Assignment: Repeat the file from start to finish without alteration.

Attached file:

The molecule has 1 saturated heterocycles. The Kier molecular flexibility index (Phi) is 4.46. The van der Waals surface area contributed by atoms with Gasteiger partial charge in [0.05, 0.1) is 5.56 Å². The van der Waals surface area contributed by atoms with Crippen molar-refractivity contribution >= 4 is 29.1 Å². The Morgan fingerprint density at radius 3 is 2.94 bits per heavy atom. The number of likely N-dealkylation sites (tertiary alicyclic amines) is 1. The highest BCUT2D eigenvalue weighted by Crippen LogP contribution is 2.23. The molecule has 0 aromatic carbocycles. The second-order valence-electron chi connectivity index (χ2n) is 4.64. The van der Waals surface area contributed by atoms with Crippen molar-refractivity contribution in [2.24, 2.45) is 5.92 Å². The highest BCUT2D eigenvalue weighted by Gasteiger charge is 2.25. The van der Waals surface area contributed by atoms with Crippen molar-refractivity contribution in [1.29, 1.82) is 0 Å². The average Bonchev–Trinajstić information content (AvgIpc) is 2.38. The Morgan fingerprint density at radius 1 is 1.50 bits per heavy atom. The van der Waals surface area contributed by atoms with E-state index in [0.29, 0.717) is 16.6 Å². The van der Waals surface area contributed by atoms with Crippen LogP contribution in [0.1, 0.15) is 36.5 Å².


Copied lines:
The molecule has 1 saturated heterocycles. The Kier molecular flexibility index (Phi) is 4.46. The van der Waals surface area contributed by atoms with Gasteiger partial charge in [0.05, 0.1) is 5.56 Å². The van der Waals surface area contributed by atoms with Crippen molar-refractivity contribution >= 4 is 29.1 Å². The Morgan fingerprint density at radius 3 is 2.94 bits per heavy atom. The number of likely N-dealkylation sites (tertiary alicyclic amines) is 1. The highest BCUT2D eigenvalue weighted by Crippen LogP contribution is 2.23. The molecule has 0 aromatic carbocycles. The second-order valence-electron chi connectivity index (χ2n) is 4.64. The van der Waals surface area contributed by atoms with Crippen molar-refractivity contribution in [2.24, 2.45) is 5.92 Å². The highest BCUT2D eigenvalue weighted by Gasteiger charge is 2.25. The van der Waals surface area contributed by atoms with Crippen molar-refractivity contribution in [1.29, 1.82) is 0 Å². The average Bonchev–Trinajstić information content (AvgIpc) is 2.38. The Morgan fingerprint density at radius 1 is 1.50 bits per heavy atom. The van der Waals surface area contributed by atoms with E-state index in [0.29, 0.717) is 16.6 Å². The van der Waals surface area contributed by atoms with Crippen LogP contribution in [0.1, 0.15) is 36.5 Å².